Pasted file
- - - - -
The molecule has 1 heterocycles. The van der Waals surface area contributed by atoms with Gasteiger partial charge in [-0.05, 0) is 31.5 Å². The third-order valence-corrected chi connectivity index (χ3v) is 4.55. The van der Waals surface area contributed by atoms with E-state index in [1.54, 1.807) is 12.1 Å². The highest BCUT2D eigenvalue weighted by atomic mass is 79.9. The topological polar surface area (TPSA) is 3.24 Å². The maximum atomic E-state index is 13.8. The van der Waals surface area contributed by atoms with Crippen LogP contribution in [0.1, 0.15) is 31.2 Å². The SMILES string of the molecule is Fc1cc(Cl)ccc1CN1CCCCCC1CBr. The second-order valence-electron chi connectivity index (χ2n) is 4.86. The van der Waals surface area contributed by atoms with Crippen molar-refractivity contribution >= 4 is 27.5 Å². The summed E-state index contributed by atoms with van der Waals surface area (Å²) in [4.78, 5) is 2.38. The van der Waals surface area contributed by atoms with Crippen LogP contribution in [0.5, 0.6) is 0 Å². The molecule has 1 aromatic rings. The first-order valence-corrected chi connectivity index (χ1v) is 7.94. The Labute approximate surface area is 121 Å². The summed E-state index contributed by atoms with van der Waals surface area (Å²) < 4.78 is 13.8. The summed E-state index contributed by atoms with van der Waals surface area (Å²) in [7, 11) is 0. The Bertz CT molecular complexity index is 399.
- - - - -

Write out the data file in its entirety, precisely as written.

The molecule has 1 heterocycles. The van der Waals surface area contributed by atoms with Gasteiger partial charge in [-0.05, 0) is 31.5 Å². The third-order valence-corrected chi connectivity index (χ3v) is 4.55. The van der Waals surface area contributed by atoms with E-state index in [1.54, 1.807) is 12.1 Å². The highest BCUT2D eigenvalue weighted by atomic mass is 79.9. The topological polar surface area (TPSA) is 3.24 Å². The maximum atomic E-state index is 13.8. The van der Waals surface area contributed by atoms with Crippen LogP contribution in [0.1, 0.15) is 31.2 Å². The SMILES string of the molecule is Fc1cc(Cl)ccc1CN1CCCCCC1CBr. The second-order valence-electron chi connectivity index (χ2n) is 4.86. The van der Waals surface area contributed by atoms with Crippen molar-refractivity contribution >= 4 is 27.5 Å². The summed E-state index contributed by atoms with van der Waals surface area (Å²) in [4.78, 5) is 2.38. The van der Waals surface area contributed by atoms with Crippen LogP contribution in [0.5, 0.6) is 0 Å². The molecule has 1 aromatic rings. The first-order valence-corrected chi connectivity index (χ1v) is 7.94. The Labute approximate surface area is 121 Å². The summed E-state index contributed by atoms with van der Waals surface area (Å²) < 4.78 is 13.8. The summed E-state index contributed by atoms with van der Waals surface area (Å²) in [7, 11) is 0. The Bertz CT molecular complexity index is 399.